Vmax = 24V
Imax = 22mA (20mA+10%)
Vout = 3.6V
Zener diode power rating: 79 mW (Z 3.6V, 0.4W)
Resistor value: 927 Ohms, Resistor power rating: 449 mW, (1K, 0.5W metal)

and then i connect the led in series with a 82 Ohm resistor to the ground. can that work?
will the led work if Vin is 5 or 12V?
i don't care if the led isn't as bright as in the 24V case.

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I actually meant an ordinary diode 5V clamp, not a zener.

Leon

Leon Heller G1HSM

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Why can't the led work directly from the 5-24V voltage?
Put a large enough resistor there, so it won't blow at 24V and would still light up at 5V.

At least you can't put 24V on transistor base when you have resistor and led on the emitter and 5V on collector - in essence the transistor is then a diode from 24V to resistor and led, and would smoke up if base voltage is too much compared to collector.

Another solution is to build a constant current source for the led from 24V somehow. No 5V needed there, but it may help.

Or you could just ground the emitter, put a led from 5V via resistor (470 ohm?) to collector, and drive base via big resistor like 10kohm from 5-24V. You may need to put 100kohm from base to ground too, so it keeps the base from floating if there is no 5-24V.

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Quote:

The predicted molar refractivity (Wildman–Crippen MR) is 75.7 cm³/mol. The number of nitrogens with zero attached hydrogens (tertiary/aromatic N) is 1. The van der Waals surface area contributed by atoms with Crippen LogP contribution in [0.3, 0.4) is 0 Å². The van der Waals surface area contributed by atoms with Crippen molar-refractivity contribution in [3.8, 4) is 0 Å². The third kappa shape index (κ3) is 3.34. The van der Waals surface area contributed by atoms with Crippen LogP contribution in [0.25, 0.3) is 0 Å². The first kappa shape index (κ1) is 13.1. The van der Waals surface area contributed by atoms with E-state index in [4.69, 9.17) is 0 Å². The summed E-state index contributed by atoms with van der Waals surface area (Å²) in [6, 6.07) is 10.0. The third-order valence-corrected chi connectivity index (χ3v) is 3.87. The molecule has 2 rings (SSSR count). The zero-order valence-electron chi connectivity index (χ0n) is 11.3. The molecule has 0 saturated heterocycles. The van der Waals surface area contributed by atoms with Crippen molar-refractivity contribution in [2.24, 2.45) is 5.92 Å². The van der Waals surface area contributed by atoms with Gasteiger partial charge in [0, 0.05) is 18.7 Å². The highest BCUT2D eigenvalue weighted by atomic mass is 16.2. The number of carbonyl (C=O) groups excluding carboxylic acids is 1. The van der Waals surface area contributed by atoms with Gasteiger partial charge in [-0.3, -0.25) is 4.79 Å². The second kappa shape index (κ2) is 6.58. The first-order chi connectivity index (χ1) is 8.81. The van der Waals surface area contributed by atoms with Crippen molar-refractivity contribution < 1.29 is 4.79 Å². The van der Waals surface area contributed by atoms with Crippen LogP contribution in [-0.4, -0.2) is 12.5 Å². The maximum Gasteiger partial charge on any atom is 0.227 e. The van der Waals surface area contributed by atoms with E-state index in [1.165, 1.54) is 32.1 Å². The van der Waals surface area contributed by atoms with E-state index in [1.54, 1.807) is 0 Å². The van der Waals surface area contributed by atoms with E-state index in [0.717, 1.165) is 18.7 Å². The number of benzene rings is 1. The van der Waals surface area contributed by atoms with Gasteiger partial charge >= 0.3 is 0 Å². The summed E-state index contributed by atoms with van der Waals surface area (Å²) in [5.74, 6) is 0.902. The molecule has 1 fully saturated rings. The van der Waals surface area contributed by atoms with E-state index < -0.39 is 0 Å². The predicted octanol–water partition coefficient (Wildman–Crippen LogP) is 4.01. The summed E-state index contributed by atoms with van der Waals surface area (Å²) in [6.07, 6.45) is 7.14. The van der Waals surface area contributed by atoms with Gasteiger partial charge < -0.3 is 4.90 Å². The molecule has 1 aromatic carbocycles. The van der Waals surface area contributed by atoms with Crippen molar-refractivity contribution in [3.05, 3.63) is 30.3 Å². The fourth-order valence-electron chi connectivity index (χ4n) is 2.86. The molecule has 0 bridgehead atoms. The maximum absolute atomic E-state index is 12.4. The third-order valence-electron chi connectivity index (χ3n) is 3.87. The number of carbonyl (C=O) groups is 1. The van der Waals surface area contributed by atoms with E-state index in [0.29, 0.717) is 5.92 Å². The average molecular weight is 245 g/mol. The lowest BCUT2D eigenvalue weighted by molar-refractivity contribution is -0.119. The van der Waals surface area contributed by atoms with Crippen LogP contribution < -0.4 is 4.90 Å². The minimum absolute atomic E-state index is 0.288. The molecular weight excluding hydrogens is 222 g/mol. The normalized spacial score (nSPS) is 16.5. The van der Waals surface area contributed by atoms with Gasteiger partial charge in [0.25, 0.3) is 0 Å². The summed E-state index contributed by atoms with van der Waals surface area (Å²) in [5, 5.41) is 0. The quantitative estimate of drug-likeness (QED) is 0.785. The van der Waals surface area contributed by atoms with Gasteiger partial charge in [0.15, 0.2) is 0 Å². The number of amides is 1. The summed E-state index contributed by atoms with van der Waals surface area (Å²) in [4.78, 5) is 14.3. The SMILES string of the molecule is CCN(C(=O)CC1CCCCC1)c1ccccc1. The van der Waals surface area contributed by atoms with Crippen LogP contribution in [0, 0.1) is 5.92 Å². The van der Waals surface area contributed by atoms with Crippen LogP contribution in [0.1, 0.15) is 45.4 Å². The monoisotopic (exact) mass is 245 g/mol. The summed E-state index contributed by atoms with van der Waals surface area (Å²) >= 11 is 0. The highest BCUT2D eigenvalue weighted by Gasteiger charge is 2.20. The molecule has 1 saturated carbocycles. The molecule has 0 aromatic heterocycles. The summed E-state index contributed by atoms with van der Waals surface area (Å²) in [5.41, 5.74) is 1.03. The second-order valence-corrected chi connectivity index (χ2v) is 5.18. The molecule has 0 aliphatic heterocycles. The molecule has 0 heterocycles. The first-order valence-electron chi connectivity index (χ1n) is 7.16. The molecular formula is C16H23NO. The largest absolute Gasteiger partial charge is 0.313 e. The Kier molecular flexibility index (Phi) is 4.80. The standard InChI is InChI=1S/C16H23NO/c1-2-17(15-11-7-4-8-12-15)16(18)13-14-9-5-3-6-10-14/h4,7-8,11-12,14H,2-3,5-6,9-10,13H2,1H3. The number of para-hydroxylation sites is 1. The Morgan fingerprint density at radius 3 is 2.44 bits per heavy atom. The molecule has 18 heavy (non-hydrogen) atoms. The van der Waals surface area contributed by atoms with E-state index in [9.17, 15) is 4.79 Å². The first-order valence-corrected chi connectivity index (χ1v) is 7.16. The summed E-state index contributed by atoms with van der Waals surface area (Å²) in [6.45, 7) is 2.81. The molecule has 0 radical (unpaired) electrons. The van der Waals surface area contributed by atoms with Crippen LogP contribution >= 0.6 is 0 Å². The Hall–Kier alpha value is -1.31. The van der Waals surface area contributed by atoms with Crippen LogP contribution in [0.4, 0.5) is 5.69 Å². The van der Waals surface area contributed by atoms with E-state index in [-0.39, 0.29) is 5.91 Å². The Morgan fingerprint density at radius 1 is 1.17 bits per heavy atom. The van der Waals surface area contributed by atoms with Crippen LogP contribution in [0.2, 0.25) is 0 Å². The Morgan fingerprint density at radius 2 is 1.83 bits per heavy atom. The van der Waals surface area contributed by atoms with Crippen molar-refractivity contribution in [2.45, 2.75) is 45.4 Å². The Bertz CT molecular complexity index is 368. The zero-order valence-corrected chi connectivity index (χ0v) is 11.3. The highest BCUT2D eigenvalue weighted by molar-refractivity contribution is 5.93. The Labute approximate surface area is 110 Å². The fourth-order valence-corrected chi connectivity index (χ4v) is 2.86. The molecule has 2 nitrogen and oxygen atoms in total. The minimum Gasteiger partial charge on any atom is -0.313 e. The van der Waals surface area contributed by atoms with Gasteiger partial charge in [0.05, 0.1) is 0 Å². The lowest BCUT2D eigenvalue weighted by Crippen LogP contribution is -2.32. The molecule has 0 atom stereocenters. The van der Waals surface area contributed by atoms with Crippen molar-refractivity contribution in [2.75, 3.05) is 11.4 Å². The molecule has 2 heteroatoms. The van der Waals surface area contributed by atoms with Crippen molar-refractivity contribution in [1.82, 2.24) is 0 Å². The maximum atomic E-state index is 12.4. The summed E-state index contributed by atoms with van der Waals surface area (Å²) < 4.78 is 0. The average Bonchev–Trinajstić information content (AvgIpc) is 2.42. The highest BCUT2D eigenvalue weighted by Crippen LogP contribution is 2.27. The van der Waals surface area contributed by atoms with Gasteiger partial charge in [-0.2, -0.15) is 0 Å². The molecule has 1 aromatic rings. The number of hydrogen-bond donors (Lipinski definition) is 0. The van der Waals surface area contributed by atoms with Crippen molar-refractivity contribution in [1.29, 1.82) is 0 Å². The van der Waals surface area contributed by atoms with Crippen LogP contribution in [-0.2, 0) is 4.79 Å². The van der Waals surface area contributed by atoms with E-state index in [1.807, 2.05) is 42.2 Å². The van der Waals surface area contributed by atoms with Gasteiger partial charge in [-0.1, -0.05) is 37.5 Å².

For the case Vin = Vmax = 24V
Vmax = 24V
Imax = 22mA (20mA+10%)
Vout = 3.6V
Zener diode power rating: 79 mW (Z 3.6V, 0.4W)
Resistor value: 927 Ohms, Resistor power rating: 449 mW, (1K, 0.5W metal)

and then i connect the led in series with a 82 Ohm resistor to the ground. can that work?
will the led work if Vin is 5 or 12V?
i don't care if the led isn't as bright as in the 24V case.


Yes will work.
Actually you don't need the 82Ohm resistor, because you already put the a resistor before the zenner. Using the resistor before zenner will protect zenner and the led.

If the voltage is 5V the led will be bright as 24V because the zenner will not clamp on 5V.

Quote:
Or you could just ground the emitter, put a led from 5V via resistor (470 ohm?) to collector, and drive base via big resistor like 10kohm from 5-24V. You may need to put 100kohm from base to ground too, so it keeps the base from floating if there is no 5-24V.

This is other option.

Now it's up to you decide what is best... :wink:

Brunomusw

Regards,

Bruno Muswieck

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thanks to all! i'l buy some leds, resistors and diodes and try it out tomorrow. the simplest solution comes first. i'l try tke led with a resistor for 24v. if it isn't bright enough at 5v i'l try the zener.

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why not run this in common emitter mode instead?

Attachment(s): 

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Personally, I'd try a constant current solution for this. You may want to check
http://www.4qdtec.com/csm.html
for more information.

Andreas